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Wish granted for young cancer survivor thanks to community support

Published: Jan. 14, 2022 at 5:42 PM CST|Updated: Jan. 14, 2022 at 5:44 PM CST
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BATON ROUGE, La. (WAFB) - Under the stern gaze of Louisiana State Troopers, fifth graders from Central Intermediate School filed into their gymnasium for a Friday assembly.

They weren’t told why they were gathering, but the reason soon became clear. The troopers had heard how students were treating a classmate named Avery Jobe.

Avery Jobe
Avery Jobe(Jobe Family)

After quieting the students, a school administrator called Jobe to the center of the floor. She was soon joined by Trooper Chase Huval who addressed the room.

“I’ve heard a lot of good things about all of you. How supportive you’ve been of little Avery,” said Huval.

Ten-year-old Jobe, has been battling a Wilms tumor for the last five months. The cancer usually develops first in the kidneys and can quickly spread. She underwent surgery and 18 weeks of chemotherapy at the St. Jude Clinic inside Our Lady of the Lake Children’s hospital. She finished treatment just last week.

”I never really thought about how bad chemo could be once you actually experience it. It’s very frightening to hear the words,” said Jobe.

The diagnosis was equally scary for her parents, Emily and Matthew Jobe.

“I felt helpless for sure as a father, wanting to like Emily said, fix things, and you can’t fix it,” said Matthew Jobe.

Through the chemo, the Jobes watched their daughter lose her hair and struggle with the treatment’s often harsh side effects. However, the say she never once complained and finished treatment just last week.

Avery Jobe
Avery Jobe(Jobe Family)

“I would hope that I could be that strong if something happened to me,” said Jobe’s mother Emily.

“It’s kind of a special moment when you’re done with chemo, it’s very life changing,” said Jobe.

It also helped that the Jobe found a community of support inside her school. While at times she could only attend class for half a day, Jobe said her friends rallied around her, supporting her through every turn of treatment and lifting her up when she was feeling bad.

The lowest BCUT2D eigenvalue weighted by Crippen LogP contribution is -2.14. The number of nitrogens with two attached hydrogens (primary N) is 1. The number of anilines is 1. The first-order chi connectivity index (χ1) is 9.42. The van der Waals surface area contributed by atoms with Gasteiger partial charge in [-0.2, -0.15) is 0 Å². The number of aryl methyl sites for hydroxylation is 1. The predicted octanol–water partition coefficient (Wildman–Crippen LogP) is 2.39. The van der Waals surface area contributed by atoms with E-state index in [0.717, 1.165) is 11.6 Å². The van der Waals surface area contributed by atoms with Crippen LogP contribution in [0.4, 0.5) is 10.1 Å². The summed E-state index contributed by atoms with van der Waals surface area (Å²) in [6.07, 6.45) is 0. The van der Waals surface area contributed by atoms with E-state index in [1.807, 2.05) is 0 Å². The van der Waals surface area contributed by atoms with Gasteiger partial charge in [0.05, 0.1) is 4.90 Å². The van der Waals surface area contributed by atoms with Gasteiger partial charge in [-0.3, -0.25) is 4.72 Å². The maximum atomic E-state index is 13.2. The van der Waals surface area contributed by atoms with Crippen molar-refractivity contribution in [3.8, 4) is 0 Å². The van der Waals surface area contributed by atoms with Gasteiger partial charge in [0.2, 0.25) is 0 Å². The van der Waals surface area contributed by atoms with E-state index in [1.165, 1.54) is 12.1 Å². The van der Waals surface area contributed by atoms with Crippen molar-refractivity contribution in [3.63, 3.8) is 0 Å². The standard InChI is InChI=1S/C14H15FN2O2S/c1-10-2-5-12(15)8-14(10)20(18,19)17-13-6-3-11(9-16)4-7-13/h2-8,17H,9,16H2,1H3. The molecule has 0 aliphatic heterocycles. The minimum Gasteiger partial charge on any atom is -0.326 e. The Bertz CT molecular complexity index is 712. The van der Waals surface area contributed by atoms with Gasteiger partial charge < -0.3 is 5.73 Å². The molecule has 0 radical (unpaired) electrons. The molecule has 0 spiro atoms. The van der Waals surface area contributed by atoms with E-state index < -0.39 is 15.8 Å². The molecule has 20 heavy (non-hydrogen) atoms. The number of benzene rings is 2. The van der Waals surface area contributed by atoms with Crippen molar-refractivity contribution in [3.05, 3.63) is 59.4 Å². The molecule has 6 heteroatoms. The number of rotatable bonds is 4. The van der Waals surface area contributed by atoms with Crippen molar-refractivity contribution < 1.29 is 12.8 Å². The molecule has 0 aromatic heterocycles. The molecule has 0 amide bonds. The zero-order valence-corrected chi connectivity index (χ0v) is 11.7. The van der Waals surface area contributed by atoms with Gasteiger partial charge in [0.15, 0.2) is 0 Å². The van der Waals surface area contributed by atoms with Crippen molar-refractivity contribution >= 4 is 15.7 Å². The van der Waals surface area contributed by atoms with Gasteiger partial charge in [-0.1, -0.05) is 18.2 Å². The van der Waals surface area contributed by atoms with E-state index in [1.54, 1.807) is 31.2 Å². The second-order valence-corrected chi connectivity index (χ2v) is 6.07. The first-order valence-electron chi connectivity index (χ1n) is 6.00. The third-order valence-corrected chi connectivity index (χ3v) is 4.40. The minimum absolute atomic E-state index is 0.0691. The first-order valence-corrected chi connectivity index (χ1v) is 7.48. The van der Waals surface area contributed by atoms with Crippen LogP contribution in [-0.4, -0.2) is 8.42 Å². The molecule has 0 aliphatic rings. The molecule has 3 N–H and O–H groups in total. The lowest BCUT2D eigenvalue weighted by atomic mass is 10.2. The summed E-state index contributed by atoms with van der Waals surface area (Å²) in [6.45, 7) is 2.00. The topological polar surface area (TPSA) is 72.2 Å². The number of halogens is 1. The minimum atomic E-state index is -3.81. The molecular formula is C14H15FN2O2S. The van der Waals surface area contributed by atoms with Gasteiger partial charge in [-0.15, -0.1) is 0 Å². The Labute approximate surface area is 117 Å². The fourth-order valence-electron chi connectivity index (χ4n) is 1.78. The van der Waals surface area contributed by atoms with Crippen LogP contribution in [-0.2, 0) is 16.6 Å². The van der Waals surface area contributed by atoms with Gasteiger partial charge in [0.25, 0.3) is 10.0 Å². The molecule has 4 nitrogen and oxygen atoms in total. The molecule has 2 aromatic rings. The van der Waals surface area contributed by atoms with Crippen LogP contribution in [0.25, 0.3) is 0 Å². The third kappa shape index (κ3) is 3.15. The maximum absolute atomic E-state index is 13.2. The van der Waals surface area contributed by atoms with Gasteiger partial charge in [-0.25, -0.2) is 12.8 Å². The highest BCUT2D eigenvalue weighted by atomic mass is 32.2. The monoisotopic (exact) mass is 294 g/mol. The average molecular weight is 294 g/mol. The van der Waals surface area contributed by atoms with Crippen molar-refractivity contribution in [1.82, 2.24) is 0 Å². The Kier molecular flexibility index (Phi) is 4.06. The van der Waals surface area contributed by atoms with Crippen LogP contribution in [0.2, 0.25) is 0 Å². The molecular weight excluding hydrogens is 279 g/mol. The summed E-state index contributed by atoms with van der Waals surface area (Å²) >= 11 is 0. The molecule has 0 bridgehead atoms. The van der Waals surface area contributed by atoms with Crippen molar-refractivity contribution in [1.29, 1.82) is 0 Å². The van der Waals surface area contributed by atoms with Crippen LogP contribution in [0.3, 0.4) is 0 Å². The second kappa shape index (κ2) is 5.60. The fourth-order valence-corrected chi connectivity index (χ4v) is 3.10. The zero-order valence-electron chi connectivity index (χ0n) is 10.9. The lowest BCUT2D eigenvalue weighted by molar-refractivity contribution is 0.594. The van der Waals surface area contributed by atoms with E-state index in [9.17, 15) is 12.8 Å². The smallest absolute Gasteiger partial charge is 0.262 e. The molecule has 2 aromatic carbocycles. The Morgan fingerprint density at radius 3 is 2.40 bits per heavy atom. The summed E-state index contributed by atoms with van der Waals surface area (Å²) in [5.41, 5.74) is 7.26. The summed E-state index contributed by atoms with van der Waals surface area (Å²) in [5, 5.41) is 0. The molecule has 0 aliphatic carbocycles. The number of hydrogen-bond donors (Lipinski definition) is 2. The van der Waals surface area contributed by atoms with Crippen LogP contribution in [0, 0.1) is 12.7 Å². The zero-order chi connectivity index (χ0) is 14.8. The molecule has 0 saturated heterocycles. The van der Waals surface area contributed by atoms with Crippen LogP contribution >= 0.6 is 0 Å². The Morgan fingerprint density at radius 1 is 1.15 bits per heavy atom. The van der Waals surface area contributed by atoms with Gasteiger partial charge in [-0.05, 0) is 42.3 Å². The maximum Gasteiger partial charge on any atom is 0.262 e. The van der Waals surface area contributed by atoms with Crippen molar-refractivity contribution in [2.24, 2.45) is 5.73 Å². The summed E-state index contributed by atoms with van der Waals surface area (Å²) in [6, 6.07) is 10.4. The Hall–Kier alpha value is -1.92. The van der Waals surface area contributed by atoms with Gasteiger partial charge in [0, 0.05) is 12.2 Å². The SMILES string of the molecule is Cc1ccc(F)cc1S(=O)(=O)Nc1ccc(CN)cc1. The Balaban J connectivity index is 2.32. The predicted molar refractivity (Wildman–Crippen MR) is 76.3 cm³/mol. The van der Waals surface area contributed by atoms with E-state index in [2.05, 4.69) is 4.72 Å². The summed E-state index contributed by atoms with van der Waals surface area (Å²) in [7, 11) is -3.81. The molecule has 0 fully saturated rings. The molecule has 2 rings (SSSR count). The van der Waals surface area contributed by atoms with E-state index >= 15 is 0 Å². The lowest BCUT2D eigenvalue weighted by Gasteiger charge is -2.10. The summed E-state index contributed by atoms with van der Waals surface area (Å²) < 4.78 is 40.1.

“That really touched me to see that these kids are supporting each other like that and not bully each other and that’s something we try to come to these school and talk about,” said Trooper Huval.

Huval heard about Jobe’s battle through his son who attends the same school. Huval also happens to be the local chapter president of the Louisiana State Trooper’s Association, a non-profit that supports kids or families in need.

Inspired by her fight and the support of her friends, the association partnered with the Dreams Come True organization and the Bella Bowman Foundation to grant Jobe a special wish, a weeklong trip to Disney World with her family.

They presented the trip with help from a few Disney characters during the assembly, in front of all Jobe’s friends and classmates.

”It’s overwhelming. It makes you proud of the community, of the state, of all the different groups and associations have reached out. I knew the schools would be supportive in the beginning, just didn’t realize what that would mean, and it’s been way more than I could even wish,” said Emily Jobe.

Jobe said the first ride she wants to ride is Tower of Terror.

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